Different pathogenic PrP mutations linked to inherited prion diseases in humans interfere with the maturation of PrP in the secretory pathway (review in Tatzelt and Winklhofer 2004). The ER lumen is known to contain quality control systems to prevent further transit of aberrant polypeptides (review in Ellgaard and Helenius 2003; McCracken and Brodsky 2003). Misfolded proteins in the ER can be degraded through a mechanism known as ER-associated protein degradation (ERAD). This pathway involves recognition of misfolded polypeptides by chaperones, retrograde transport into the cytosol, and subsequent proteasomal degradation (Finley et al. 1984; Hurtley and Helenius 1989; Jentsch et al. 1987; Klausner and Sitia 1990).
Several groups observed degradation of wild type and mutant PrP via the proteasomal pathway, which was interpreted as evidence for retrograde transport of PrP from the ER lumen into the cytosol (Jin et al. 2000; Ma and Lindquist 2001; Yedidia et al. 2001; Zanusso et al. 1999). This conclusion, however, was discussed controversially after cytosolic accumulation of PrP was proposed to be an experimental artifact, due to the prolonged treatment of cells with proteasomal inhibitors and overexpression of PrP driven by a viral promotor (Drisaldi et al. 2003). Similarly, we did not observe that significant fractions of the two pathogenic PrP mutants T183A and F198S were subjected to proteasomal degradation (Kiachopoulos et al. 2005). Moreover, misfolded PrP in the ER seems not to activate the unfolded protein response (UPR) pathway. Induction of the UPR leads to the upregulation of a variety of proteins, such as the ER chaperone BiP (Ma and Hendershot 2001; Patil and Walter 2001). However, none of the misfolded PrP mutants analyzed induces increased transcription of BiP in a detectable manner (Winklhofer et al. 2003c).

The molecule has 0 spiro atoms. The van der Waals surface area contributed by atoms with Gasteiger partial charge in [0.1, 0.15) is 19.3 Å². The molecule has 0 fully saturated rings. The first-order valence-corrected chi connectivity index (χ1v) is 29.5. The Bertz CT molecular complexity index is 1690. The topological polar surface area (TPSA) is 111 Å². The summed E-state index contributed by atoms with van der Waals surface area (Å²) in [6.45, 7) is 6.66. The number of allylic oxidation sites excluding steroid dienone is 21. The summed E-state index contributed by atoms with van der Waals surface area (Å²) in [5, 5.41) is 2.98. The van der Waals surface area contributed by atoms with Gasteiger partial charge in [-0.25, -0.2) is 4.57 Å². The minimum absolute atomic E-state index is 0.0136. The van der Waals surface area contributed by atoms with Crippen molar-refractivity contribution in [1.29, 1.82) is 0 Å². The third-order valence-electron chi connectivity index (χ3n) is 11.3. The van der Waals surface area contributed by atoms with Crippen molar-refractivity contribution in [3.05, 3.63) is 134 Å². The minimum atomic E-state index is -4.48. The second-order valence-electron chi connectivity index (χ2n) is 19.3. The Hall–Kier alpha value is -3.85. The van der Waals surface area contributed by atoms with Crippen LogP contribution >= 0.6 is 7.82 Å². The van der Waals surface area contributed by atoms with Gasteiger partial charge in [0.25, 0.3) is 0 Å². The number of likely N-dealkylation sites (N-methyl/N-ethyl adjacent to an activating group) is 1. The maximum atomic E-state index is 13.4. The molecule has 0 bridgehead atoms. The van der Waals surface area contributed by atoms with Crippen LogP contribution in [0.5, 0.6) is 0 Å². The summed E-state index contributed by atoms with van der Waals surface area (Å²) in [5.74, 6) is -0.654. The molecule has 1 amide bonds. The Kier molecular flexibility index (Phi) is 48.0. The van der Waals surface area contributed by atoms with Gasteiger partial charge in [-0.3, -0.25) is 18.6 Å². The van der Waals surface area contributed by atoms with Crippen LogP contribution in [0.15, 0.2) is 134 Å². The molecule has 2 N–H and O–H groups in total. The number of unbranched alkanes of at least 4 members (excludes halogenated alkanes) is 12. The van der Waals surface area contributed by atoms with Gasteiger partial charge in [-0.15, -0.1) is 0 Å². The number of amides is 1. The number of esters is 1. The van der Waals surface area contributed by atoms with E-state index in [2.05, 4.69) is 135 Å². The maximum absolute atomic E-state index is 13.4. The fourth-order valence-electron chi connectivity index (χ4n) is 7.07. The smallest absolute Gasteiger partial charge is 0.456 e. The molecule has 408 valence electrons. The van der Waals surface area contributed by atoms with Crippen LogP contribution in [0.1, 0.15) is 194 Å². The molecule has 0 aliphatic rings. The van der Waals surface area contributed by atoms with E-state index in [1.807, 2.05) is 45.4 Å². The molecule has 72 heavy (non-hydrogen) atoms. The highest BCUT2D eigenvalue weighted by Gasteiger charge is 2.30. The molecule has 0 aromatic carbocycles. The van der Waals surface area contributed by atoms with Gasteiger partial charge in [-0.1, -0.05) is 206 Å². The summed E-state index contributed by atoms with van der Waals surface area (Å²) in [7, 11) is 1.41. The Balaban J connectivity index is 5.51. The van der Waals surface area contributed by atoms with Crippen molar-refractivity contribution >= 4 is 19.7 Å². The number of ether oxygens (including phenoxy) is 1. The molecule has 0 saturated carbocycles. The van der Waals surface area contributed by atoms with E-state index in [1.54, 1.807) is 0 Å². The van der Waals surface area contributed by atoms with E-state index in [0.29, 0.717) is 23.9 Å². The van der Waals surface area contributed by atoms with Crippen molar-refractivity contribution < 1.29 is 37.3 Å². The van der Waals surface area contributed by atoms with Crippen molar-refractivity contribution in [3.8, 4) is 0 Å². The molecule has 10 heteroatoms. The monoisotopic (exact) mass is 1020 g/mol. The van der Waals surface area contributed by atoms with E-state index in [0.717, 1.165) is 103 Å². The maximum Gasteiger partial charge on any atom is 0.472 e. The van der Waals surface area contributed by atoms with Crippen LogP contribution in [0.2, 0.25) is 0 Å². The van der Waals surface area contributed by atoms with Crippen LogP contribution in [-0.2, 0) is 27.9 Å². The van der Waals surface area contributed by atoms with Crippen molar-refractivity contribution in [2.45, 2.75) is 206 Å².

A possible role of Grp94 on the maturation of PrPC emerged from studies on a defective stress response in scrapie-infected N2a cells (Tatzelt et al. 1995; Winklhofer et al. 2001). Grp94 is among the most abundant ER proteins, yet its physiological function is largely unknown (review in Argon and Simen 1999). When we treated cultured cells with geldanamycin, we observed the stabilization of a high mannose glycoform of PrPC (Winklhofer et al. 2003a), an observation corroborated later (Ochel et al. 2003). Similarly to inhibitors of a-mannosidases, geldanamycin prevents the processing of high mannose glycoforms into complex structures. Trafficking of immature PrPC to the outer leaflet of the plasma membrane is not impaired by geldanamycin. Moreover, in scrapie-infected cells high mannose glycoforms of PrPC are preferred substrates for the formation of PrPSc (Winklhofer et al. 2003a). Geldanamycin, a benzochinone ansamycin derivative, has been shown to interact with Hsp90 in vitro and in vivo and to interfere with Hsp90 functions (review in Neckers 2002). Later on, geldanamycin was also reported to bind Grp94, the ER homolog of Hsp90 (Chavany et al. 1996). Since PrPC has no cytoplasmic domain, we assumed that Grp94 might be involved in the geldanamycin-induced effects on glycosylation. Geldanamycin might either prolong a pre-existing interaction of immature PrPC with Grp94 or impair a Grp94 function, which is required for mannose trimming (Winklhofer et al. 2003a). Interestingly, a transient interaction of high mannose glycoform of PrPC and Grp94 was described in the absence of geldanamycin (Capellari et al. 1999).
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